Arbitration next step in Canada strike

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TORONTO -- Canada's actors strike is headed to formal arbitration after two days of talks between ACTRA and North American producers broke off Thursday without an agreement.

Mediators Elizabeth MacPherson and Richard Champagne failed to end the impasse over payment terms for new-media work during negotiations Wednesday and Thursday in Toronto between ACTRA, representing 21,000 actors, and American producers, the Canadian Film and Television Production Assn. and the Association de producteurs de films et de television du Quebec.

Both sides in the talks considered various payment formulas for new-media product, including ACTRA members receiving an advance against royalties equal to 1% of pay a year for five years of use.

But the 5% buyout offer from the producers is conditional on no wage increase for ACTRA members during the first year of a new labor deal, and 3% wage increases in each of the second and third years of a new contract.

For its part, ACTRA has proposed a 9% wage increase over three years, an additional 1% annual increase for retirement benefits and an advance against royalties for new-media rights.

Negotiators on both sides said they narrowed their differences on digital-media compensation during this week's mediated talks but that no firm agreement was possible.

"Our view is we have a generous offer on the table," CFTPA chief negotiator John Barrack said late Thursday en route to the Berlin International Film Festival.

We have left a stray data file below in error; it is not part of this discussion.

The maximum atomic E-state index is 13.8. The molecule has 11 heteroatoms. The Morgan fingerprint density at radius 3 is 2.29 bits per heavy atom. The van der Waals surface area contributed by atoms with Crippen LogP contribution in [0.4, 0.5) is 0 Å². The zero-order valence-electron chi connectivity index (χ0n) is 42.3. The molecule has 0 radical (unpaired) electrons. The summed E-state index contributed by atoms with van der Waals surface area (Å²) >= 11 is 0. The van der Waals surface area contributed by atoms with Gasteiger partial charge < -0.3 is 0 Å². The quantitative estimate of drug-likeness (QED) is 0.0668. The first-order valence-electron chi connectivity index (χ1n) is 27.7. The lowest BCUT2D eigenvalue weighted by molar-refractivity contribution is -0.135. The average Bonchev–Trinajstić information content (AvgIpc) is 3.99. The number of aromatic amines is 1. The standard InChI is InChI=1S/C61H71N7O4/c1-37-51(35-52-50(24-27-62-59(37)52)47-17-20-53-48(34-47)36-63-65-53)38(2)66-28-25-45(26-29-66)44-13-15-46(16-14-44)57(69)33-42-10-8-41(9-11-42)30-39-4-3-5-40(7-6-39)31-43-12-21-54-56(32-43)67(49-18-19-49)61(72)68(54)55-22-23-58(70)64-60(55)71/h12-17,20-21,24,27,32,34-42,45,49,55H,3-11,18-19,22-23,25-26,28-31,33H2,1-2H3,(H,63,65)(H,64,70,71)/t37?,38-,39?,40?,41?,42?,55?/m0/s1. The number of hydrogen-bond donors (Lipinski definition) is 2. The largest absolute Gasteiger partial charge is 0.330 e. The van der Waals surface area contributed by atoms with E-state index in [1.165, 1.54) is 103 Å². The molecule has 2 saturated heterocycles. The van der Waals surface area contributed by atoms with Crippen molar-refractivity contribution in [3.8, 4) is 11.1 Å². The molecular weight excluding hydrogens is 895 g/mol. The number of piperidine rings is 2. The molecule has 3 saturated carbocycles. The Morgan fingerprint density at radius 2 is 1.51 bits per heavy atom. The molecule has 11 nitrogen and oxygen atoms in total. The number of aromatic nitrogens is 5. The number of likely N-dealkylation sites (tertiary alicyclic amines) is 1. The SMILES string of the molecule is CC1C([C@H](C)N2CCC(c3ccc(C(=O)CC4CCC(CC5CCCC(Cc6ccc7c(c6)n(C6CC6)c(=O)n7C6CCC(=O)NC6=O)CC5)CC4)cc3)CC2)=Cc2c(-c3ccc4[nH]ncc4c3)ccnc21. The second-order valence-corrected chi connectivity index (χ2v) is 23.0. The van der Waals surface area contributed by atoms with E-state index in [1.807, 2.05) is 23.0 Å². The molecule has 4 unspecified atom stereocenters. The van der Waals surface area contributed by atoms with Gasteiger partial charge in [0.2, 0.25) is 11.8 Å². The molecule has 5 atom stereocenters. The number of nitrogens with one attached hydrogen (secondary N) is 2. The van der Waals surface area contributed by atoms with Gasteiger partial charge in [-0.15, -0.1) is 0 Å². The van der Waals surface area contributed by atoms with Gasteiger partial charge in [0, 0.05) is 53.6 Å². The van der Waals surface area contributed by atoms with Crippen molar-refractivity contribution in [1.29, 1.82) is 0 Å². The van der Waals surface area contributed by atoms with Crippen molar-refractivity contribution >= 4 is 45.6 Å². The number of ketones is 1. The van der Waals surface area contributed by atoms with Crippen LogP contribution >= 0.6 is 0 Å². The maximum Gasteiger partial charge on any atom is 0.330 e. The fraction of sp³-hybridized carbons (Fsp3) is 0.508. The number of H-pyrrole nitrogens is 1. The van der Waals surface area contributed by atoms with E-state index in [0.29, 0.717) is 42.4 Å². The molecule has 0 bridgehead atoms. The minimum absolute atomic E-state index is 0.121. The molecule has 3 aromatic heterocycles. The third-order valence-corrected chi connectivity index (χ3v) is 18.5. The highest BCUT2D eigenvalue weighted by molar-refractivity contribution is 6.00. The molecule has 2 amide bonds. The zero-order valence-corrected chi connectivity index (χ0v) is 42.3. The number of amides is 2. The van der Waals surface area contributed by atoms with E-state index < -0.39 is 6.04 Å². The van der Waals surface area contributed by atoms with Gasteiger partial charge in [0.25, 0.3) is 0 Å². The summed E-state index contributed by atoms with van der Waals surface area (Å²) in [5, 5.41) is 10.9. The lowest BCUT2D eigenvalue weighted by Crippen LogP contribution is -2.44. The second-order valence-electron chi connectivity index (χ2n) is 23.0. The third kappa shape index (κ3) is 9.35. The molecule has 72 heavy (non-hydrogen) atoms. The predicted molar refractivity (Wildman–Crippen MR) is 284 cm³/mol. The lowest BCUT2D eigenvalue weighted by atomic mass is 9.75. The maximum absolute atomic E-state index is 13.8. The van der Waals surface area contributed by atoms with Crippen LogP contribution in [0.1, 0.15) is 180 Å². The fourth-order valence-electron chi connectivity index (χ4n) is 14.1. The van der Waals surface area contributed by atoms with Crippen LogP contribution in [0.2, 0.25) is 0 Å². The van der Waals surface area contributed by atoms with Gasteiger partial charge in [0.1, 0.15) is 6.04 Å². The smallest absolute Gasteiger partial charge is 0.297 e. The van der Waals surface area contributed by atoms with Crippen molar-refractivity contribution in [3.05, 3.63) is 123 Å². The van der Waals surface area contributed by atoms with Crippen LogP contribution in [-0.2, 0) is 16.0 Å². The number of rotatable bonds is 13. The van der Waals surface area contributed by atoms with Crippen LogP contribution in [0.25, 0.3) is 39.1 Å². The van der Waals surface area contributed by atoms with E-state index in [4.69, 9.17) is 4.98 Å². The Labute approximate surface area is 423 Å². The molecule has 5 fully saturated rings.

But Stephen Waddell, ACTRA's chief negotiator, said the 5% buyout offer represented only a "token" payment and that more was required before an overall labor deal is possible.

"They did put some money on the table for digital media, but not enough," Waddell said before repeating a call for the thorny issue of digital-media rights to be spun off into separate sidebar negotiations so that a new Independent Production Agreement could be hammered out on all remaining wage and workplace issues.

Separate contract negotiations last week in Vancouver between the Union of British Columbia Performers, representing provincial actors, and the Alliance of Motion Picture & Television Producers similarly stalled on the issue of payment formulas for new-media product.

MacPherson has invited both sides to negotiate further by telephone next week. ACTRA negotiators expressed frustration that Barrack leaving the country prevented continued face-to-face negotiations in the coming days.

The focus of Canada's actors strike will shift to arbitration on Feb. 19, when Marilyn Nairn, a former Ontario Labor Relations Board executive, is expected to rule on the legality of ACTRA's labor action and its use of continuation letters.

Ten days ago, the CFTPA secured an order from the Ontario Superior Court of Justice for arbitration and is hoping Nairn will restrain ACTRA from using the continuation letters to prolong its strike, now in its fourth week. The letters spare producer signatories picketing or other on-set disruptions in return for a 7% wage increase on struck film and TV sets.

The letters so far have produced a strike without work stoppages.
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